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Family of Pasco crash victim wants to spare others their pain

TRINITY — One rainy day at the end of June, Christine Gilmore sent her husband, Mike, home to pick up her daughter.

Courtney Little, 17, had her own car – a 2008 Chevrolet Aveo – but Gilmore didn't want her driving the 12.6 miles to the family's Trinity fitness store/gym for work.

It had been raining and Gilmore was nervous.

“I sent (my husband) to pick her up and they were both so mad at me,” Gilmore said, her voice cracking, fighting back tears. “… I said I'm not worried about the rain coming from the sky. I'm worried about the rain on that road. Ten days later, she's gone. It was raining. The same, identical situation.”

On July 2, Courtney was driving her Aveo south on Moon Lake Road. It had just rained.

In the passenger seat was her friend, Kimberlee Markou, 16, whom Little was driving home. During the trip, and just south of Bethwood Avenue, the car lost control, spun counterclockwise and entered the northbound lane.

A Dodge Dakota collided into the passenger side of Courtney's car. Both girls died at the scene.

The family wants some changes to the road to make it safer, sparing other families from their heartache.

The 5-mile thoroughfare, built in 1974, has never undergone any significant road work, according to the Florida Department of Transportation, other than filling occasional pot holes or adding gravel next to the roadway, lessening sharp drop-offs.

That stretch has a documented history of accidents.

A Road Safety Audit performed by the FDOT between Jan. 1, 2010, and Dec. 31, 2012, revealed 155 crashes on the roadway. In that span, two people were killed and 51 were injured in car wrecks.

There were three pedestrian and three bicyclist crashes, which resulted in two additional deaths. From the conclusion of that study date to August 2013, three more people died in crashes on the road.

On Aug. 26, Mike Gilmore, Courtney's stepfather, was on his way home from work at Precise Nutrition & Fitness Center, the family's business, when he saw the aftermath of an accident in which a car lost control on the same portion of Moon Lake Road as Courtney's accident. Like Courtney's accident, it had been raining.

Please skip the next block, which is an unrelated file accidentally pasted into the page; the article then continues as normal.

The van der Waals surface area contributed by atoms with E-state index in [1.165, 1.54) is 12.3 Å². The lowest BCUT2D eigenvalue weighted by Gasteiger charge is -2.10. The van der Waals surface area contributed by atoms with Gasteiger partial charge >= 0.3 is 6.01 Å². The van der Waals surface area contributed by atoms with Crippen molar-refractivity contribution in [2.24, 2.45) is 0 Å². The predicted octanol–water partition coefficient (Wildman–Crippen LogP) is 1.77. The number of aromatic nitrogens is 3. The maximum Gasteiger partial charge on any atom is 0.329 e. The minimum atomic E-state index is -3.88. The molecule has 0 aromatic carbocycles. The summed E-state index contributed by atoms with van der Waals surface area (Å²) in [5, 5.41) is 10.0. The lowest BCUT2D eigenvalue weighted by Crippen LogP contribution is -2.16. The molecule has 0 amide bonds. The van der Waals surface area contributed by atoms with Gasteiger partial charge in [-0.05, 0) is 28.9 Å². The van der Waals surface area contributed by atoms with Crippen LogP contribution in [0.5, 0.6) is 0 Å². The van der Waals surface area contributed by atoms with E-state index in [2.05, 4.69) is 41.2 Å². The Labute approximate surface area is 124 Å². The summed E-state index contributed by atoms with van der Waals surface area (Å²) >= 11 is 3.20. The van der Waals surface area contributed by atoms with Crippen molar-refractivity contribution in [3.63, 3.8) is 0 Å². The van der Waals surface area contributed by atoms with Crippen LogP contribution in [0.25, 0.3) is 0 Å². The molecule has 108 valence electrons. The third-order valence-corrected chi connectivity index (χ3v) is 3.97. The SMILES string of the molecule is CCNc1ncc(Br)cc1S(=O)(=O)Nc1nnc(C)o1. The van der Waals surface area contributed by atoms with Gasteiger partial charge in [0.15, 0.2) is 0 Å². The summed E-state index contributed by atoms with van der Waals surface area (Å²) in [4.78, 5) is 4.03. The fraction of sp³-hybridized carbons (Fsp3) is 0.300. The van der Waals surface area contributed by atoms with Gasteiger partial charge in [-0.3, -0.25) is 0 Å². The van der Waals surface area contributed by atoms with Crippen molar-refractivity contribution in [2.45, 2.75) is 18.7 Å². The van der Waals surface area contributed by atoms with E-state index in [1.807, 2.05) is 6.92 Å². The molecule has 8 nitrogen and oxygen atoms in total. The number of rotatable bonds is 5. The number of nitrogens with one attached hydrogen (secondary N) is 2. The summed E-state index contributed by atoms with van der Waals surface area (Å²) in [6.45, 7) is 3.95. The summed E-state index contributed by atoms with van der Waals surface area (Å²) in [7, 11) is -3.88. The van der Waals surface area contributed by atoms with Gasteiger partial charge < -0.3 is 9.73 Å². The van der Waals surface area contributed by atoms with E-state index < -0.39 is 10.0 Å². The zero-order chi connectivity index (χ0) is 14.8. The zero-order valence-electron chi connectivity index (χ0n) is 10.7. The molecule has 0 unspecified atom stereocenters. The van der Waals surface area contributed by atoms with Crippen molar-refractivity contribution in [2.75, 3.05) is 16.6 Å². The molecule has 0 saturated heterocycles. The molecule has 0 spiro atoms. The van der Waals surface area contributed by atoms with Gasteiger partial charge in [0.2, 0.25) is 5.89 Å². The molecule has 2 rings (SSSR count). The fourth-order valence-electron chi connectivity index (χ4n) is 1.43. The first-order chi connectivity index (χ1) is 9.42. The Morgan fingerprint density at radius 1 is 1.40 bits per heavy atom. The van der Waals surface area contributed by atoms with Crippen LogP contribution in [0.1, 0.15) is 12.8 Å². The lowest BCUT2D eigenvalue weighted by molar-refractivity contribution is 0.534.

That driver was ejected from the car but survived.

More recently, a non-fatal, single-car accident took place on Oct. 22. It also was similar to Courtney's wreck on a rain-soaked road.

The car was traveling south on Moon Lake Road just past Bethwood Avenue when it lost control, crossed the northbound lane and went off the road.

It's the exact location of where Little's car hydroplaned. The car struck the PVC pipe in the shape of a cross that Courtney's father, Tim Little, erected on the grass shoulder to honor both girls.

The cross, more than 5 feet in height, has since been repaired and staked farther back in the same location.

The FDOT report cites roadway ruts throughout the corridor and states: “This rutting can allow rain water to pool on the roadway and also results in an uneven travel surface. Pooled water causes vehicle hydroplaning and an uneven travel surface may adversely affect the control which drivers have over their vehicles.”

A project to expand the two-lane road into a four-lane thoroughfare with a median was scheduled to begin in 2006. Homes sitting on the road's right of way had been purchased and cleared.

The plan has since been pushed back to 2026.

Pasco County Administrator Michele Baker said there are several reasons the project did not — and could not — go forward.

The economic downturn slowed the rate of growth in Pasco County, Baker said. Buying of existing homes slowed and new construction essentially stopped, she said.

“We started losing money in the capital improvement program because homes weren't paying impact fees, so we had to rebalance,” Baker said. “Every year we rebalance, but starting in 2007 on, we had to do some major rebalancing. So when you're revenue is cut, your expenses have to be cut.”